My blog has quite a lot of posts about Samuel West (Julius Caesar, On Chesil Beach and Darkest Hour) and Charles Edwards (My Fair Lady Australian tour and Henry IX).

Sunday, 22 March 2015

Charles Edwards - Richard II, Arthur & George, Blithe Spirit, voiceovers

Charles will play Richard II in a production directed by Simon Godwin at the Globe, 11 July – 18 October. Press night is Wednesday 22 July 2015 (Shakespeare's Globe press office).
Charles has performed at the Globe - he played Benedick in Much Ado About Nothing in 2011. Godwin previously directed Charles in Strange Interlude (National Theatre, 2013) and Wanderlust (Royal Court, 2010).

screencap source: ITV

Arthur & George will be released on DVD 13 April (Amazon). Recent press about the series includes an article from the Birmingham Mail and a review from the Guardian:
"It has been translated sympathetically and successfully to the screen, with fine performances... Charles Edwards as Woodie, Sir Arthur’s manservant/secretary/friend/sidekick, something between Jeeves and … Dr Watson."

Charles has done voiceovers for a book trailer (Dance with Fireflies) and the short film Winds of Change (via hellyescharlesedwards).

screencap sources: SHN and CityTV

The Blithe Spirit North American tour ends in Washington DC at the National Theatre 29 March. The play's official website has further details about tickets.

The following press round up has been categorised by city/theatre.

Washington DC (National Theatre)

  • DC Metro Theater Arts, "Charles Edwards proves a comical delight as Charles, who starts out so suavely composed and sure of himself until these two very different-seeming wives team up to accuse him of having a “weak will.” Edwards shows us the funny side of male vanity, flayed and dissected through the genius of Noel Coward."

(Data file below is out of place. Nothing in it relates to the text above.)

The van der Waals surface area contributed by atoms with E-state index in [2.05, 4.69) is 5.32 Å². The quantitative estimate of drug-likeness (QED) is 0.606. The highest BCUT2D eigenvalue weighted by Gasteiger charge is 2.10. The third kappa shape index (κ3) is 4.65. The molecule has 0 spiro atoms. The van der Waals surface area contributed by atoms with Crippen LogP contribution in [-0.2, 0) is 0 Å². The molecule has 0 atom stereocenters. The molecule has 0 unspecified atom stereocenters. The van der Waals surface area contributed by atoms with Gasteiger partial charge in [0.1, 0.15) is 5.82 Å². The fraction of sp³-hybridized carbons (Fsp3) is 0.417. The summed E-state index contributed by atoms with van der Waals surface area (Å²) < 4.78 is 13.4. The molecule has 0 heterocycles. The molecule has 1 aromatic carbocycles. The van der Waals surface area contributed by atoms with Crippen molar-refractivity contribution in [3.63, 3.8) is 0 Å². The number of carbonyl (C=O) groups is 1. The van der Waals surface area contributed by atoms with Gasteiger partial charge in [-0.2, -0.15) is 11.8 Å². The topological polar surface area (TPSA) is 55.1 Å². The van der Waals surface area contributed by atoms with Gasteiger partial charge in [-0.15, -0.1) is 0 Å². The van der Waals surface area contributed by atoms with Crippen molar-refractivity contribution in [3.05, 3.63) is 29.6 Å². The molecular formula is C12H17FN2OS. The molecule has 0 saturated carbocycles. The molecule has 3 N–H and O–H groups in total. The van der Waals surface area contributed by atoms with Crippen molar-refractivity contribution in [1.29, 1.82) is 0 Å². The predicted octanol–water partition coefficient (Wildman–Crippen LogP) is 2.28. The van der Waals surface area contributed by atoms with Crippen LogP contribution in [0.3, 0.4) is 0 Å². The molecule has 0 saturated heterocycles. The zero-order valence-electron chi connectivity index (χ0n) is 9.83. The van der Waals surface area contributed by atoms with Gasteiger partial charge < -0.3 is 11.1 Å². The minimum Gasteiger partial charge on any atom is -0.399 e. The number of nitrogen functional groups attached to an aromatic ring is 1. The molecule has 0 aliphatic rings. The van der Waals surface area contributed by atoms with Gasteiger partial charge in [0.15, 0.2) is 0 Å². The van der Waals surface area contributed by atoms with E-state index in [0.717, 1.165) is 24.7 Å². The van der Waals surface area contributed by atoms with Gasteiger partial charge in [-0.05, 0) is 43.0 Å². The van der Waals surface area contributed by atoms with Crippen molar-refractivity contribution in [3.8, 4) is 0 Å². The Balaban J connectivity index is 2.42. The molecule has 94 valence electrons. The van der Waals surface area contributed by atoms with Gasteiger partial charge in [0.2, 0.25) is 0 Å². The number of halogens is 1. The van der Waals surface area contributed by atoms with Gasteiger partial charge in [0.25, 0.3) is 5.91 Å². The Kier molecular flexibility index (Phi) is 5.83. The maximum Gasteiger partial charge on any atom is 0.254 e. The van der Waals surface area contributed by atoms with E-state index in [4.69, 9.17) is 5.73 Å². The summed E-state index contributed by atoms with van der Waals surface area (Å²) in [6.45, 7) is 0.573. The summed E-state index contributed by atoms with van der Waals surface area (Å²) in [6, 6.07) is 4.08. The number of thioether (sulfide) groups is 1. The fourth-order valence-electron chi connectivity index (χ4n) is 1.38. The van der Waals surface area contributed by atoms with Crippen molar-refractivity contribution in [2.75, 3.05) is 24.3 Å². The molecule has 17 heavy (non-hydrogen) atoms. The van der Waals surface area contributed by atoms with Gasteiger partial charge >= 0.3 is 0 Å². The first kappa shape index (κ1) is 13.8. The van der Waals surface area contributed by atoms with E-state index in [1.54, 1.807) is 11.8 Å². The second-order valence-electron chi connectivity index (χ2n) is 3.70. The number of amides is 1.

• Baltimore Sun, "Edwards does impeccably timed work that recalls the lighter side of Cary Grant. And he gives Lansbury a run for her money in the department of prismatic facial expressions as things heat up between Wife No. 1 and Wife No. 2..."

San Francisco (Golden Gate Theatre)
SHN video interview

Simon Jones (Dr Bradman) mentions Charles' approach to Noel Coward's dialogue in an interview with Groucho Reviews:
"his approach to Coward dialogue is the most refreshing I’ve ever encountered... the way Charlie delivers his lines has made them entirely conversational. Sometimes he doesn’t even finish a line, like conversations would be. But you know what the word would have been. Or he splits them up in the middle."

  • Bay Area Plays, "some absolutely magical moments, most notably by Charles Edwards, who plays author and socialite fella Charles Condomine with a euphoric and conflicted flair... a dapper and debonair gent, a superb leading man"
  • Edge San Francisco, "As Condomine, Charles Edwards manages to inject his character with a charming (if rather spoiled) boyishness. And, as he veers between feeling tortured by his vying wives and basking in their jealous attention, we can't help but feel sympathy for his plight."
  • The Bay Area Reporter, "As Charles Condomine, Charles Edwards does solid and increasingly interesting work, as the reality of having two wives on the premises turns the character from amiable husband into an increasingly waspish budding misogynist."

Toronto (Princess of Wales Theatre)

  • Stage Door, "His use of pauses or coughs to emphasize a significant word brings out the wit in lines that often are passed over.  His timing is perfect, and he is masterful in detailing Charles’s ever increasing frustration..."
  • Torontoist, "Edwards is superb as the self-satisfied Charles"

Los Angeles (Ahmanson Theatre)

Pictures from press night (Society News LA)

  • Hollywood Reporter, "Edwards conjures equal doses of charm, wit and buffoonery, effortlessly walking the line between suave and silly, and never losing the audience’s sympathy, no matter how self-absorbed his behavior becomes."
  • Neon Tommy, "a nuanced, three dimensional performance from Edwards"
  • Gardena Valley News, "Charles Edwards is perfect as the dashing writer, Charles Condomine... as the Brits would say, “Spot on.”"

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